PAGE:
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Diagnostic Procedures for Cancer: Overview

What are diagnostic procedures for cancer?

When symptoms suggest cancer, your healthcare provider may request or perform any of the following procedures to help diagnose it:

  • A detailed medical history—both family and personal

  • Thorough physical exam

  • Pelvic exam of the uterus, vagina, ovaries, bladder, and rectum

  • Pap test at the time of pelvic exam (women only)

  • Rectal exam of the prostate (men only)

Other diagnostic procedures that may be requested include:

  • Imaging tests, such as:

    • X-ray. Images of bones, certain organs and tissues produced by a controlled beam of radiation. 

    • Computed tomography (CT or CAT scan). This is an imaging test that uses X-rays and a computer to make detailed images of the body. A CT scan shows details of the bones, muscles, fat, and organs. 

    • Radionuclide or nuclear medicine scan. An imaging scan in which a small amount of radioactive substance is injected into the vein. A machine measures levels of radioactivity in certain tissues or organs, thereby detecting any abnormal areas or tumors. Some examples are bone scans and PET scans.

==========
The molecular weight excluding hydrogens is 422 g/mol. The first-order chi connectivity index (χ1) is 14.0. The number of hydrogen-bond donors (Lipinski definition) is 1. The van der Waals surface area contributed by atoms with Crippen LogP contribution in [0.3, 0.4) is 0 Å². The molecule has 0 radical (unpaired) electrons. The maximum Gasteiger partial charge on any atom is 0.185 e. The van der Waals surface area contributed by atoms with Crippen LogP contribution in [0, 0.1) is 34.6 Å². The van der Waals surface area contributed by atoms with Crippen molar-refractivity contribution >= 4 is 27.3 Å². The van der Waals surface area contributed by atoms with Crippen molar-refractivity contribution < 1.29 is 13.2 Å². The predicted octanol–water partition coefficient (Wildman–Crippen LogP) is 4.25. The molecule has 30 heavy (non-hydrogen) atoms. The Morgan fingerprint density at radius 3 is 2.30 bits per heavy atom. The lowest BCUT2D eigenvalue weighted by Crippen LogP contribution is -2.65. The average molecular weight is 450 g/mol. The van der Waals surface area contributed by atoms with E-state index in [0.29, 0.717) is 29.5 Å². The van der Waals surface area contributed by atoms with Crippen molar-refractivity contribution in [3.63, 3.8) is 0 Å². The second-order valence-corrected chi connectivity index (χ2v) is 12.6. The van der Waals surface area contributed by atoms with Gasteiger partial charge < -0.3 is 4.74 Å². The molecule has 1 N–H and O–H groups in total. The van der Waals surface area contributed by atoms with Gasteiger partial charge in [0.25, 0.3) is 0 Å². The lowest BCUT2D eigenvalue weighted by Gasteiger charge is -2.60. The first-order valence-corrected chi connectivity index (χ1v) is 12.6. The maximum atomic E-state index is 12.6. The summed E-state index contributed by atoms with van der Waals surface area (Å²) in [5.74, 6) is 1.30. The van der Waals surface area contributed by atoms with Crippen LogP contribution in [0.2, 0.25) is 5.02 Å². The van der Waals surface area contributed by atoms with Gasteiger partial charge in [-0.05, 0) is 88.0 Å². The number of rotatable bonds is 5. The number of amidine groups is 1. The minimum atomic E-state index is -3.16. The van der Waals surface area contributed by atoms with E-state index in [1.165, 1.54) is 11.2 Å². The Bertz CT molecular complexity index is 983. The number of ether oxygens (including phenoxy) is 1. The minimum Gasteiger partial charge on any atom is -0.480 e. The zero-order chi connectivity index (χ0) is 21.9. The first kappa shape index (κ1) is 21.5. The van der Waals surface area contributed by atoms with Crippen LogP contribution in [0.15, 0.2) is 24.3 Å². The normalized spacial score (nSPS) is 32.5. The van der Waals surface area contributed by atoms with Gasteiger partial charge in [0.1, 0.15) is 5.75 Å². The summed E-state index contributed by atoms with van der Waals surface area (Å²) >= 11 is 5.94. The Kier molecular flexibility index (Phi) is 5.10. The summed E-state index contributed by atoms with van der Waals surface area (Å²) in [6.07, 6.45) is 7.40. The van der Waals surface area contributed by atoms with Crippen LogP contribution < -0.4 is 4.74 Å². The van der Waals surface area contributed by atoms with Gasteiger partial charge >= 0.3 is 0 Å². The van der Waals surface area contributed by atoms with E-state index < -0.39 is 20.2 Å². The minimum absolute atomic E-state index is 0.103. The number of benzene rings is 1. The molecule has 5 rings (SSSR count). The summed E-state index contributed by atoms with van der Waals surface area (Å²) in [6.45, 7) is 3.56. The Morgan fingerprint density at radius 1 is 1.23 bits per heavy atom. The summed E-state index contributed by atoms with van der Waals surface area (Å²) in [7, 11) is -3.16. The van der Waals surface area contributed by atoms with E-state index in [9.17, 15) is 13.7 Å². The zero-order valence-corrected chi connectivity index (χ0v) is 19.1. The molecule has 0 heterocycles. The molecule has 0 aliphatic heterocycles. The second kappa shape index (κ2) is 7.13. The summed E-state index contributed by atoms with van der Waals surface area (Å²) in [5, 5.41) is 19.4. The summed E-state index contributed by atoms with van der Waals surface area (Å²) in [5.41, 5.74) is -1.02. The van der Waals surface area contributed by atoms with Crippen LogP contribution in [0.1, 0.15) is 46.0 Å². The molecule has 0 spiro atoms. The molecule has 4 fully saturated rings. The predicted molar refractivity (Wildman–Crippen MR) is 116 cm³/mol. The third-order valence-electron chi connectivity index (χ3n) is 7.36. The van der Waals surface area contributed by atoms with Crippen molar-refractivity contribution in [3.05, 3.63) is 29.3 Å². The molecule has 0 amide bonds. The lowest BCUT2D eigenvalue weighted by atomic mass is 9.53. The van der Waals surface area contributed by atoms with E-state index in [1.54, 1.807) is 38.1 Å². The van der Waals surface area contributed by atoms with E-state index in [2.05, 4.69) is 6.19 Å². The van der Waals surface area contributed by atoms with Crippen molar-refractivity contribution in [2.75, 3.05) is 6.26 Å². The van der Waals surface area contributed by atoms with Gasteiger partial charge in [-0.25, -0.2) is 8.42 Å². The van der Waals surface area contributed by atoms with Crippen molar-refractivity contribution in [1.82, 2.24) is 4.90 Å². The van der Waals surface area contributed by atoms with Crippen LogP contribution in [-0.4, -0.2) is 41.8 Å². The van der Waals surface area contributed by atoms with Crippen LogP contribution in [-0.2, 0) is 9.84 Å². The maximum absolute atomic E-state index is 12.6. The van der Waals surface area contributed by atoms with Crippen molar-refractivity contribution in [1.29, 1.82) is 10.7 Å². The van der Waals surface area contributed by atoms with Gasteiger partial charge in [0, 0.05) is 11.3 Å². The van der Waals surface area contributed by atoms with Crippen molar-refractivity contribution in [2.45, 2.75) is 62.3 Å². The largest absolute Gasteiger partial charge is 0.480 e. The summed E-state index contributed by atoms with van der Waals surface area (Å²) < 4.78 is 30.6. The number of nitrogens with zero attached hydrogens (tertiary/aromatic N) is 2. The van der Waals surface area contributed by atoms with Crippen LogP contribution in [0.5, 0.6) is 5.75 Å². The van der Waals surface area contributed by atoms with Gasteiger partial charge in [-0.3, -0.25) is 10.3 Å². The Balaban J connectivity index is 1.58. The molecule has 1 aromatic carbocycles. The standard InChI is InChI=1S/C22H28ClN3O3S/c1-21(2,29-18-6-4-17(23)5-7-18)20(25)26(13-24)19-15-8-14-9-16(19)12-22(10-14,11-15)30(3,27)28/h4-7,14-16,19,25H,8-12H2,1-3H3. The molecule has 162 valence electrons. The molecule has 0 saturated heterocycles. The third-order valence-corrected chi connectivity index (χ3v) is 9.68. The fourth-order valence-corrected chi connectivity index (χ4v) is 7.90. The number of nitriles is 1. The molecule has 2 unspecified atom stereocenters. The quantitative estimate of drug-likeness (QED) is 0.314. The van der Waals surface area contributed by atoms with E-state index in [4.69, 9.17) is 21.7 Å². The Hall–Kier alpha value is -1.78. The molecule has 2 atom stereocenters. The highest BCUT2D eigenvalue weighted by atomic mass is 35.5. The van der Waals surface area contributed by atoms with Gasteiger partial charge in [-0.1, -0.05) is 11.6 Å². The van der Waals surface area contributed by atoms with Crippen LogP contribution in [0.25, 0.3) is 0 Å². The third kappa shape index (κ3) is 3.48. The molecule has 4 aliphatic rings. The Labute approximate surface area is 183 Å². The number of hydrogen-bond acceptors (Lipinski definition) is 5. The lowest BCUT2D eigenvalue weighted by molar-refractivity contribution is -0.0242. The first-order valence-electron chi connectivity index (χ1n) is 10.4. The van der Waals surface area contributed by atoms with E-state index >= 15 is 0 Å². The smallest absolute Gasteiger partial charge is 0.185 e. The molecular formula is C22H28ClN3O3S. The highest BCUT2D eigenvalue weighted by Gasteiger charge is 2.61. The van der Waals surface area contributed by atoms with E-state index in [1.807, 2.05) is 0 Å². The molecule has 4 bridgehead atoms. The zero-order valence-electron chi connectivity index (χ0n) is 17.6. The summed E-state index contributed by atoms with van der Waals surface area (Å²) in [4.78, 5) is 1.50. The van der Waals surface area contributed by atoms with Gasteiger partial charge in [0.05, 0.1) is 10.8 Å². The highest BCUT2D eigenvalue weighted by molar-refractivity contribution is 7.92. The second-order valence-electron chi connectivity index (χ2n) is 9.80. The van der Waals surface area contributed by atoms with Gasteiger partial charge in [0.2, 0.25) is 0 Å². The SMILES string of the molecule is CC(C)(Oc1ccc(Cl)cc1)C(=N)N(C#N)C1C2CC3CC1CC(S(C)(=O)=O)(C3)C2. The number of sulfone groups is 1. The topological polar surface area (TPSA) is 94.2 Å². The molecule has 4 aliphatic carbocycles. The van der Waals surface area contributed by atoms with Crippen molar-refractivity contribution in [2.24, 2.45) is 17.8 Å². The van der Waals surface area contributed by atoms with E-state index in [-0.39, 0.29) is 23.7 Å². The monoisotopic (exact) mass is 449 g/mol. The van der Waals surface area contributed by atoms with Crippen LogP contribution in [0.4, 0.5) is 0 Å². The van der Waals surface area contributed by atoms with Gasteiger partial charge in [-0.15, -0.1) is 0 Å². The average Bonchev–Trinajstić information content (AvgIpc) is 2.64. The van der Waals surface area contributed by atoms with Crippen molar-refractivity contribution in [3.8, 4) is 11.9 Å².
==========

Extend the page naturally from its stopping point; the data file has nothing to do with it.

• Ultrasound. An imaging technique that uses high-frequency sound waves to produce an image on a monitor of the stomach organs, such as the uterus, liver, and kidneys.

    • Magnetic resonance imaging (MRI). A noninvasive imaging procedure using strong magnetic fields and radio waves that provides detailed views of organs and internal structures without the use of X-rays. MRI scans can give different information than standard X-rays, ultrasound, and CT scans. 

  • Endoscopy. Use of a flexible tube with a lens or tiny camera (and a light on the end), which is connected to a computer screen, allowing the healthcare provider to see inside the hollow organs. These include the esophagus, stomach, intestines, bladder, or uterus. Biopsy samples (tiny pieces of tissue) can be taken through the tube for further evaluation.

  • Lab tests. These are done to examine blood, urine, other fluids, or tumor tissue from a biopsy.

  • Biopsy. This is done to remove a sample of the suspicious tissue for exam in a lab by a pathologist. A biopsy can be done with several different procedures depending on the location of the tumor and size. Endoscopy, needle biopsy with image guidance, and surgical biopsy are a few examples.

For most types of cancer, exams and imaging tests might suggest a person has cancer, but a biopsy is always needed to confirm the diagnosis.

Once the cancer is diagnosed, an evaluation will be made to determine the extent (stage) of the cancer. This is often done with some of the imaging tests described above.

Medical Reviewers:

  • LoCicero, Richard, MD
  • Sather, Rita, RN